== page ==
The most tedious of the tasks was the compilation of country of origin information about Sri Lanka.

Since resources were somewhat limited to the news media and the internet, I understood the qualms of empirical research especially the fact that news media may, more often than not, be inaccurate and misleading.

ARO Sir was a great source of knowledge and guidance as he was always very open to questions and took out the time to clarify them while also being very encouraging and supportive at all times. It was a pleasure to work for him.

After the first two months, I spoke to Sir about an extension and he agreed. This was a blessing because during the extended period, I got to work on organizing UNHCR Chennai’s first World Refugee Day event. The event happened at The Tamil Nadu Dr. Ambedkar Law University, Chennai.

We invited refugees living and studying or working in Chennai to share their experiences. The event was attended by Consul Generals of US, Germany, Australia etc. and other Central and State government officials.

I learnt the importance of maintaining official protocol and how to address dignitaries. It was a great experience.

Best Things

The best part was working with a team of dedicated volunteers who made the event a grand success. The entire event now remains one of the best memories of my life.

The highlight of the entire internship was of course the times I met the UNHCR Chief of Mission to India – Mr. William Tall and his Deputy Chief.

I had the opportunity of interacting with them one-on-one and it was a very enlightening experience because both of them were very accommodating and answered my questions very frankly.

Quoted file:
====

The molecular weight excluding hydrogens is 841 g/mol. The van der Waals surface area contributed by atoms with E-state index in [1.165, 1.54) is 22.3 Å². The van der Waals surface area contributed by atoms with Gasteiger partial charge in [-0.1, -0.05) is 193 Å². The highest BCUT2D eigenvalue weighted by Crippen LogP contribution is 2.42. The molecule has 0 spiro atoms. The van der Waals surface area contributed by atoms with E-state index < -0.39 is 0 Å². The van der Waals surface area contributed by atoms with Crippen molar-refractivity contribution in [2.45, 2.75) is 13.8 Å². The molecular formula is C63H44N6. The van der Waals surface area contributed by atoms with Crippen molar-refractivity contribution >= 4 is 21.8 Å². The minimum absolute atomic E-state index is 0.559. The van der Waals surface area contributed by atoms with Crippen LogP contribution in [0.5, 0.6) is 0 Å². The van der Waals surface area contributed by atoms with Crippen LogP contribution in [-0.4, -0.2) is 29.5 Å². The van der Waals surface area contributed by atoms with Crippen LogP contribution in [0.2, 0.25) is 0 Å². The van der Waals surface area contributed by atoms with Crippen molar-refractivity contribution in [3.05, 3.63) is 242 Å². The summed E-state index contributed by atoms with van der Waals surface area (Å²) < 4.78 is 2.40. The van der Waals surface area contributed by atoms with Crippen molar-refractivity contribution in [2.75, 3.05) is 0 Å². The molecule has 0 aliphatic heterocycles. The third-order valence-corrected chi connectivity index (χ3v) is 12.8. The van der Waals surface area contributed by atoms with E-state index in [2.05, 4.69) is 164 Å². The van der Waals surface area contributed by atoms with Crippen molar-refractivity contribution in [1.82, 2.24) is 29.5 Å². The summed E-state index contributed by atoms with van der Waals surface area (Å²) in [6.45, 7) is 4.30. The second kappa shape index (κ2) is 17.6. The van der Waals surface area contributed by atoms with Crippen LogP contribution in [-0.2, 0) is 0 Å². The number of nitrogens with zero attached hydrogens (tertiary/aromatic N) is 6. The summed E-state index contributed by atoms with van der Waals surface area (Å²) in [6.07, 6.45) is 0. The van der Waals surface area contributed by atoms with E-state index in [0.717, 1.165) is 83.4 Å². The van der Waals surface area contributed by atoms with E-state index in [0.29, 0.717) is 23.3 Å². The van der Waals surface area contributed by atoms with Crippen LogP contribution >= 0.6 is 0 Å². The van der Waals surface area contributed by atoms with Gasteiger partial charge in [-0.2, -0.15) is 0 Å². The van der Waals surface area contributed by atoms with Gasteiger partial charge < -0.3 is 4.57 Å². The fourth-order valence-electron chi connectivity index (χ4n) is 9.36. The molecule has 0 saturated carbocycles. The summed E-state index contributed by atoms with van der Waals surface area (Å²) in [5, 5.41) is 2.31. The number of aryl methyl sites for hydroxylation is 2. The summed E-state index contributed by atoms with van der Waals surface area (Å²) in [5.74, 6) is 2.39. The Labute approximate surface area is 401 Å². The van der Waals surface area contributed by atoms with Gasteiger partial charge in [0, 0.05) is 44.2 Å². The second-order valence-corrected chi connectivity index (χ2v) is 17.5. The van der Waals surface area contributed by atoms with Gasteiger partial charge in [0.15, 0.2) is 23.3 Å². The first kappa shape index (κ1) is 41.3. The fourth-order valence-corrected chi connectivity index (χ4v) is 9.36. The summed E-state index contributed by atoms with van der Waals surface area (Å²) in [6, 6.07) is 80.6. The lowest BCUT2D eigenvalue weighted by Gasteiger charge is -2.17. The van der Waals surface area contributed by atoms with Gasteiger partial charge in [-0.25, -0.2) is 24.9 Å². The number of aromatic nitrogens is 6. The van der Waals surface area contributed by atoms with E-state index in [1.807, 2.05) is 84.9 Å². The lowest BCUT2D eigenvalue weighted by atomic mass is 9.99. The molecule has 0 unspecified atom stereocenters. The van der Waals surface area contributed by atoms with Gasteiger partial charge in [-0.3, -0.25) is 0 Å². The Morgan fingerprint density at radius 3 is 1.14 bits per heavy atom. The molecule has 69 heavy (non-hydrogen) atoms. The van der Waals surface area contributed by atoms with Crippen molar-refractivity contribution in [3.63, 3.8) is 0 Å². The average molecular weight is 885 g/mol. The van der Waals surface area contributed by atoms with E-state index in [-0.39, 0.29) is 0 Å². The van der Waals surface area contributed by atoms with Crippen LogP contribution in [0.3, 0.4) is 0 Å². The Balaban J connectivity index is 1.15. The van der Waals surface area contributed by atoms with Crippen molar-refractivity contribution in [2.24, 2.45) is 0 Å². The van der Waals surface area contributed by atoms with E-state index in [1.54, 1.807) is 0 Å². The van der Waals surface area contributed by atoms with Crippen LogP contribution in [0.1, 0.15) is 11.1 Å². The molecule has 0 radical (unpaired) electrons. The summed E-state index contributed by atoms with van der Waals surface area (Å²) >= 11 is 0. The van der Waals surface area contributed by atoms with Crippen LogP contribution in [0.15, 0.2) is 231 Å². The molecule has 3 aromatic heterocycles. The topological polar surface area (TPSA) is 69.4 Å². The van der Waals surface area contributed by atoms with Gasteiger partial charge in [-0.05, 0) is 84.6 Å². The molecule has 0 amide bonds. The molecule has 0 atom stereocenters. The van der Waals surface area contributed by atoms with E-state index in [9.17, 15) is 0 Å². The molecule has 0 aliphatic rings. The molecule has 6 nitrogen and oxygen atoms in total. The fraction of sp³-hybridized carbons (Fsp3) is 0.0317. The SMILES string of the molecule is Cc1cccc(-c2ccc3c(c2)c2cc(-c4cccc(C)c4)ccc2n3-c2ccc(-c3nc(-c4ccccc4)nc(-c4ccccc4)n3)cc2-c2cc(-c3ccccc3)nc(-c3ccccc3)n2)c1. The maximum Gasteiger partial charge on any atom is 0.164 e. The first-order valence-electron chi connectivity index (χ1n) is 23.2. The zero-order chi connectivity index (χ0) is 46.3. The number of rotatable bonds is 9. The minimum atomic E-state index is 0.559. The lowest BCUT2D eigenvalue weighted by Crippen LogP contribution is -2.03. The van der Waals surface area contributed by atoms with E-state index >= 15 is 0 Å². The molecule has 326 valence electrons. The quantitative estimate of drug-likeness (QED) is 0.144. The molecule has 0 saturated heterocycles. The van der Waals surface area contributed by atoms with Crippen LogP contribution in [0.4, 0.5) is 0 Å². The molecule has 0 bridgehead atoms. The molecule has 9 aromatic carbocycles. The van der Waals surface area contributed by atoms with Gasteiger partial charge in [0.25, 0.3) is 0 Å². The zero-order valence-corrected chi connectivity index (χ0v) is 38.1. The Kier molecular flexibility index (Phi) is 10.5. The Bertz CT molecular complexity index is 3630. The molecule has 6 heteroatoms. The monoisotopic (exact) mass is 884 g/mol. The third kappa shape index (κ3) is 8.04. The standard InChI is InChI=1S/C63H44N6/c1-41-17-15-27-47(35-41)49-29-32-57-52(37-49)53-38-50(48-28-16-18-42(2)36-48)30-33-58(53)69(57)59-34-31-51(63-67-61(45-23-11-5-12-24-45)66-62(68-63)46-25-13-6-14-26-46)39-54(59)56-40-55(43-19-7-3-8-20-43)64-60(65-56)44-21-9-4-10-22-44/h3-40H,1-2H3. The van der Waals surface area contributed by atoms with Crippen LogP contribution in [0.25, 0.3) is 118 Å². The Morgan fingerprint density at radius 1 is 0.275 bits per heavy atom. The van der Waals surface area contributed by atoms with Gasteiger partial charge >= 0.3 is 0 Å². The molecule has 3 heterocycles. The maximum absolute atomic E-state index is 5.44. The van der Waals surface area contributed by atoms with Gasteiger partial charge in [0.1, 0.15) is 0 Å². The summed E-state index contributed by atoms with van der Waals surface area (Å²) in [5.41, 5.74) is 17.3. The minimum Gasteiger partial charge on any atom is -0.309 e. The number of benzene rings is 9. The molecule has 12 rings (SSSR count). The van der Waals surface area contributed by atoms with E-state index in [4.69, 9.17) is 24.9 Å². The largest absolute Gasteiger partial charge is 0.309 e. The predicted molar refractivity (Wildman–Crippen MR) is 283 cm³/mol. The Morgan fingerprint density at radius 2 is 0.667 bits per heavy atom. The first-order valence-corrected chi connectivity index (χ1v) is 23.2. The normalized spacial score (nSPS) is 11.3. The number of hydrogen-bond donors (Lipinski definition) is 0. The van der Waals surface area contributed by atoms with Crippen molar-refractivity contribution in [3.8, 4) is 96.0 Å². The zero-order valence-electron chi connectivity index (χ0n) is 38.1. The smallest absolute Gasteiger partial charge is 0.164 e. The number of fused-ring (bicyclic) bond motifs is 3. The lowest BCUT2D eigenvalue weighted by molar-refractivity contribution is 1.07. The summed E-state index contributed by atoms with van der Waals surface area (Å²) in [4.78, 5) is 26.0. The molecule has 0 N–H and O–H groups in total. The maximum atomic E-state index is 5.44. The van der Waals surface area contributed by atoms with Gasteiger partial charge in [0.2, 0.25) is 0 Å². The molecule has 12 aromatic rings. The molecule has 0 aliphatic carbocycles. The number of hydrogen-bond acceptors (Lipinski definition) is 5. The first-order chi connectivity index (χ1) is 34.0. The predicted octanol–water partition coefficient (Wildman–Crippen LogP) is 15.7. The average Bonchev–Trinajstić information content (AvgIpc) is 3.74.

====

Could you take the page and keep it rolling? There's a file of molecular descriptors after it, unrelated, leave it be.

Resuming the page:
What impressed me the most was the way they, in their respective positions with so much experience, treated me like a colleague  rather than just as an intern. Their insights were helpful in me making my decision to work towards a career in the United Nations.

Towards the end of the internship period, since I loved the work I did, I began to research about UN careers. The Facilitator and ARO Sir provided me with information as well. It helped me to figure out the kind of path I wish my future to take, career wise.


In conclusion, both my internships were downright amazing because both of them involved an amazing group of people working towards causes like education, social welfare, human rights etc.

My natural alignment to such causes helped me to do my best while I was at work and my mentors’ constant support and guidance has helped me to grow professionally as well as personally.

This entry has been submitted for the LexisNexis-Lawctopus Internship Experience Writing Competition 2015-2016. iPleaders is the learning partner for this competition.


Disclaimer: Internship experiences are opinions shared by individual law students and tend to be personal and subjective in nature. The internship experiences shared on Lawctopus are NOT Lawctopus official views on the internship.